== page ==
Channel 2 reporter Yair Sherki, the mainstream channel first reporter to sport peyot (earlocks worn by many religious Jews) – is feeling some remorse about his latest scoop.
It was Sherki who broadcast the wedding tape in which IDF Chief Rabbi Brig.-Gen. Rafi Peretz was seen dancing in uniform with controversial rabbi Yitzchak Shapira of Yitzhar. Peretz will be mildly disciplined after leftist MKs expressed outrage at the dance, and at the fact that he exchanged his military beret with Shapira's haredi wide-brimmed hat.
Supposedly, by doing these things, Peretz gave a military stamp of approval to Rabbi Shapira's book, which deals with the Torah's approach to the killing of gentiles in peace and wartime. The book was condemned by groups that claimed it incited violence and racism against Arabs and other minorities in Israel.
"When I saw the tape of IDF Chief Rabbi Rafi Peretz dancing with Rabbi Itzik Shapira who wrote the book Torat Hamelekh," Sherki confided Tuesday to his Facebook friends, "I realized that these were unusual images that would provoke discussion or a smile, depends on whom you ask, but in any case I did not see it as a huge item; just an interesting tidbit."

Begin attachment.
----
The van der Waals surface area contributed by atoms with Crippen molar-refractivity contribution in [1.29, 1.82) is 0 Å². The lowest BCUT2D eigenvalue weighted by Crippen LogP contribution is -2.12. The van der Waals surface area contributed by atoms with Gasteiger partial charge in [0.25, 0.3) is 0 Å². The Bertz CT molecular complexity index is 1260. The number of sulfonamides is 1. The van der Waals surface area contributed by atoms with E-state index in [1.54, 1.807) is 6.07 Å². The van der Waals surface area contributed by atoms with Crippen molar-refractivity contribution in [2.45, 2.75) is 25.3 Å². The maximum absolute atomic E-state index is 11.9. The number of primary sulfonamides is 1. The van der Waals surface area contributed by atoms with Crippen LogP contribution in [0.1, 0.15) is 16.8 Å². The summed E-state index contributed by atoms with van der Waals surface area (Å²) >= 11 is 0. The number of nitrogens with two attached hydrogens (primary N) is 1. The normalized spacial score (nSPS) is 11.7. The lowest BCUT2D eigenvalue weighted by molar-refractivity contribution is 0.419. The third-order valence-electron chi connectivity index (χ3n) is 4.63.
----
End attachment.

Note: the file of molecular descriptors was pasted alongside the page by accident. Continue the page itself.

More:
"Someone in the news desk saw the video and found it much more shocking," Sherki wrote, without saying whether that "someone" was an editor or a reporter like him. "'It is inconceivable,' he said, 'that the chief rabbi, a senior officer in uniform, would dance and even exchange a beret with a hat, with the author of a book so that aroused such deep controversy as Torat Hamelekh,'" Sherki's unnamed colleague said.
Sherki explained to the other newsman that the meeting between the two had been a chance event, and that in any case, "a dance is just a dance and I don't necessarily agree with the views of a person I dance with in a dance circle, or hold hands with."
He noted that the song in the background is a Purim theme and could explain the exchanging of hats.
In the end, the two decided to broadcast the tape on Channel 2's relatively laid-back late-night news show.
"Since the publication, a storm has broken out," Sherki observed. "Like any journalist, I am usually happy when there is a follow-up to my story, but in this case, I feel a bit different."
While the item was newsworthy, he opined, and Rabbi Peretz would probably have done better not to dance as he did in uniform, "it seems that the proportions have been lost. I prefer a reality in which people can disagree and even have sharp disputes, but still dance together, over a politically correct reality in which I find myself in a circle only with people like me. The next stage could be just me dancing alone in front of a mirror."